Authors: Sophie McKenzie
Award-winning books from Sophie McKenzie
Winner Richard and Judy Best Kids’ Books 2007 12+
Winner of the Red House Children’s Book Award 2007 12+
Winner of the Manchester Children’s Book Award 2008
Winner of the Bolton Children’s Book Award
Winner of the Grampian Children’s Book Award 2008
Winner of the John Lewis Solihull Book Award 2008
Winner of the Lewisham Children’s Book Award
Winner of the 2008 Sakura Medal
SIX STEPS TO A GIRL
Winner of the Manchester Children’s Book Award 2009
Overall winner of the Red House Children’s Book Award 2009
Winner of the Leeds Book Award 2009 age 11–14 category
Winner of the Spellbinding Award 2009
Winner of the Lancashire Children’s Book Award 2009
Winner of the Portsmouth Book Award 2009 (Longer Novel section)
Winner of the Staffordshire Children’s Book Award 2009
Winner of the Southern Schools Book Award 2010
Winner of the RED Book Award 2010
Winner of the Warwickshire Secondary Book Award 2010
Winner of the Grampian Children’s Book Award 2010
Winner of the North East Teenage Book Award 2010
THE MEDUSA PROJECT: THE SET-UP
Winner of the Portsmouth Book Award 2010
With thanks to Lou and Lily Kuenzler
First published in Great Britain in 2011 by Simon and Schuster UK Ltd,
A CBS COMPANY
Copyright © 2011 Sophie McKenzie
This book is copyright under the Berne Convention.
No reproduction without permission.
All rights reserved.
The right of Sophie McKenzie to be identified as the author of this work has been asserted by her in accordance with sections 77 and 78 of the Copyright, Design and Patents Act, 1988.
Simon & Schuster UK Ltd
1st Floor, 222 Gray’s Inn Road, London WC1X 8HB
This book is a work of fiction. Names, characters, places and incidents are either the product of the author’s imagination or are used fictitiously. Any resemblance to actual people living or dead, events or locales is entirely coincidental.
A CIP catalogue record for this book
is available from the British Library.
eBook ISBN: 978-1-84738-893-3
Typeset by Hewer Text UK Ltd, Edinburgh
Printed in the UK by CPI Cox & Wyman, Reading RGI 8EX
‘Synthetic life has been created in the laboratory in a feat of ingenuity that pushes the boundaries of humanity’s ability to manipulate the natural world.
Craig Venter, the biologist who led the effort to map the human genome, said yesterday that the first cell controlled entirely by man-made genetic instructions had been produced.’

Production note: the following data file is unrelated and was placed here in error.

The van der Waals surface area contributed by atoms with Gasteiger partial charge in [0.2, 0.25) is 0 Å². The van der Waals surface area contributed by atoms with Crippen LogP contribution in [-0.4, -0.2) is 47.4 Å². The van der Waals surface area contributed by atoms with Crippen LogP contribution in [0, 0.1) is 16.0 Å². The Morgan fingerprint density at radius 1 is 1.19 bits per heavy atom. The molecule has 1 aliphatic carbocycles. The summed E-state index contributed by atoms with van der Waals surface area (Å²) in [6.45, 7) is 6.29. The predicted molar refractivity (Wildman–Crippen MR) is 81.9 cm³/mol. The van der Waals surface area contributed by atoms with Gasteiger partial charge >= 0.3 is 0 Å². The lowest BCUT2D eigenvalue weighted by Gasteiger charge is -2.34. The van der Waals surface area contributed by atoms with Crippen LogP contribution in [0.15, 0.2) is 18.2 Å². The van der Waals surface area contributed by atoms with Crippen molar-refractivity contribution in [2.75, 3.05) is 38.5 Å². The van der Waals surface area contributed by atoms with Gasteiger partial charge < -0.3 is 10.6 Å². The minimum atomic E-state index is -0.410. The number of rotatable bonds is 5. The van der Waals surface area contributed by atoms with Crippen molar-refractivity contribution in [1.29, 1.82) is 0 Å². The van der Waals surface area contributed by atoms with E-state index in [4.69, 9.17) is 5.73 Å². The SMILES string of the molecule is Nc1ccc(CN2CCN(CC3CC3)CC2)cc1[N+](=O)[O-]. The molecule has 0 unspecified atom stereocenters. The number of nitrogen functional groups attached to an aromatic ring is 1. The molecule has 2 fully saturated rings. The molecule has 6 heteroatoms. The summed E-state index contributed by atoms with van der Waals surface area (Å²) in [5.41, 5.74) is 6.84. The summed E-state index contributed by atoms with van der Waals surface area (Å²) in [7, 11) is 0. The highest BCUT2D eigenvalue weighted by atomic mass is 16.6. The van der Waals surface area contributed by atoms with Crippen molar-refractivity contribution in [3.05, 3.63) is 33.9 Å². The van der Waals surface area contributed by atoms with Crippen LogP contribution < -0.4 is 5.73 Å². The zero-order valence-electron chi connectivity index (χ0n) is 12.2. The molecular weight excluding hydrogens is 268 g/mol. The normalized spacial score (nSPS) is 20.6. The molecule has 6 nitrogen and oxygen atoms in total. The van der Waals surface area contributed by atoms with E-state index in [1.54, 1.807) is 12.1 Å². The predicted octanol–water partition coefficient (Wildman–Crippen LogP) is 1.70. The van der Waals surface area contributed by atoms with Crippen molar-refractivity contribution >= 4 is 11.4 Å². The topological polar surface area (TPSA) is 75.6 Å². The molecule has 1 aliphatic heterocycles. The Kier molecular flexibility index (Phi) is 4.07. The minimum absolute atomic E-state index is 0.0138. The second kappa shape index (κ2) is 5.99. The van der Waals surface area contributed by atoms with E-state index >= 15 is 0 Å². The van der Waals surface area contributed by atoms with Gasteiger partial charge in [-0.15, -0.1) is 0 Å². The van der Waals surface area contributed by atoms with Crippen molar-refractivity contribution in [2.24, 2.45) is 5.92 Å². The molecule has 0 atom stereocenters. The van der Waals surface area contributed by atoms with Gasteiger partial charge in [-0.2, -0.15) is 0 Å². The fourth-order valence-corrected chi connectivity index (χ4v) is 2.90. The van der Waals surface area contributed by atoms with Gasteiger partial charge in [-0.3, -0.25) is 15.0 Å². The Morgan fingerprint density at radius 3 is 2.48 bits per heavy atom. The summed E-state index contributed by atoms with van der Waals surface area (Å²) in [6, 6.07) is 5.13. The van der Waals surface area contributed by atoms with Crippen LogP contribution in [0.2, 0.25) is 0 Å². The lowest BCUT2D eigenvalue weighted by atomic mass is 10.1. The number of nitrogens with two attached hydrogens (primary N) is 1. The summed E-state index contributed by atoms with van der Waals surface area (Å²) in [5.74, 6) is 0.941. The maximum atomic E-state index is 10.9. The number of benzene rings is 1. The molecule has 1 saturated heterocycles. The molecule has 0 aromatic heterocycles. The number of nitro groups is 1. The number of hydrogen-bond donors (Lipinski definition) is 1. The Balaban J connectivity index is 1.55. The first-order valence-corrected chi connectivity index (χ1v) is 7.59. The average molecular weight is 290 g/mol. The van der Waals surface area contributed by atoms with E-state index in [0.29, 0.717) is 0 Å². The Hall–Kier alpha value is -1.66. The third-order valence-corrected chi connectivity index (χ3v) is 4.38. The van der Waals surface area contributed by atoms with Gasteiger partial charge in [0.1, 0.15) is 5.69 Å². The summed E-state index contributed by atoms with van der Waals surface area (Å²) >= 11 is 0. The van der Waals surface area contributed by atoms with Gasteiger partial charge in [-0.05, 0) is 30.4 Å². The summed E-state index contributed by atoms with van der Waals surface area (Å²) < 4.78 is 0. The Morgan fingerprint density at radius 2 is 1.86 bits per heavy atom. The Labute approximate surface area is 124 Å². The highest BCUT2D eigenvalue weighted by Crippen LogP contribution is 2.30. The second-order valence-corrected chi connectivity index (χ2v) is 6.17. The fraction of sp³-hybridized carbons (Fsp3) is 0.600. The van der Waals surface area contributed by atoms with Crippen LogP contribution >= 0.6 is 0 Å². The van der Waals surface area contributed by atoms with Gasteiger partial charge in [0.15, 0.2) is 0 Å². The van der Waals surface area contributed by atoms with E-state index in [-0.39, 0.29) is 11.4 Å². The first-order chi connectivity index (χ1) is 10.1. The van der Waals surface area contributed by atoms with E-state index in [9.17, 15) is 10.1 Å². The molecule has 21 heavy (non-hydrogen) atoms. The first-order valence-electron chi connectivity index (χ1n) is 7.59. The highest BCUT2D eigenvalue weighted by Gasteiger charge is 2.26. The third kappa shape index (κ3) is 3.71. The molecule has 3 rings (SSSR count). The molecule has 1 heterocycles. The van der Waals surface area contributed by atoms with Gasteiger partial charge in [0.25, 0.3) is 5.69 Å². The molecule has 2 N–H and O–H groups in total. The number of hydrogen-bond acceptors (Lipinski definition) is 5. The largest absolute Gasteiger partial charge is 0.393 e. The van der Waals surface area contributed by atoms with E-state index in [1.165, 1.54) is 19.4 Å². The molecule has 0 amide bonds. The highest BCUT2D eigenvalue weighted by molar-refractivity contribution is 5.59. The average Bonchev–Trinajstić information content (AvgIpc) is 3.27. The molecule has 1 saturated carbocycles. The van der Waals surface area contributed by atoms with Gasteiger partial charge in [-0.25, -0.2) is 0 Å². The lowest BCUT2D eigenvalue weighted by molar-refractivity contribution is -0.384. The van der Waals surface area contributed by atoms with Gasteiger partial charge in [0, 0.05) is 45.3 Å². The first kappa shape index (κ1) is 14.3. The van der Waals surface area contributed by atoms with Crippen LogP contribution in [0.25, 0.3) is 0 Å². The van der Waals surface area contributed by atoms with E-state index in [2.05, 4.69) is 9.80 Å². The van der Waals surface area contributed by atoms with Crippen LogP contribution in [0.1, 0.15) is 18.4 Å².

, 21st May 2010
Fourteen years ago, scientist William Fox implanted four babies with the Medusa gene – a gene for psychic abilities. Now dead, his experiment left a legacy: four teenagers – Nico, Ketty, Ed and William’s own daughter, Dylan – who have each developed their own distinct and special skill.
Brought together by government agent, Geri Paterson, the four make up the Medusa Project – a secret, government-funded, crime-fighting force.
After a disastrous spell in a training camp in Spain, the four have returned home to England with a changed understanding about their work and a new agenda . . .
According to Ed’s map-reading, we were over halfway through the woods and had almost reached our destination. But Ed was insisting we waited.
make it to the rendezvous in two minutes,’ I whispered. ‘Three max. And there’s no one here. Nothing. Listen.’
Ed folded his arms and listened. It had been raining for most of the hour it had taken us to reach this point, but the pattering drops had stopped now and the forest was totally silent.
I shivered in the cold, damp air.
‘Hear that?’ I said. ‘
‘We have to wait,’ Ed whispered.
‘Why?’ I snapped. ‘There are no sounds. No movements. There’s no one
. We’re safe to move on.’
‘Nico says to wait,’ Ed said stubbornly. ‘He says it’s
I rolled my eyes. Ed was such a doofus.
‘Why should Nico know any better than me?’ I argued.
Ed rubbed his forehead. His sandy hair stuck up in damp tufts, still wet from the earlier rain. ‘Come on, Dylan,’ he pleaded. ‘That’s the mission.’
I sighed and leaned back against the nearest tree. Technically, Ed was right. The four of us were on a Medusa mission to find and capture a fugitive hiding out in a hut in the woods.
Nico and Ketty were about half a mile to the west of us. We’d spread out in order to make less noise – and to be able to monitor more of the forest as we travelled.
We each had a job to do. Ketty’s role was to bring on visions of the near future so we could avoid any potential dangers. She was trying to stay open to her visions the whole time, so Nico was letting Ed mind-read him remotely and passing on what she saw.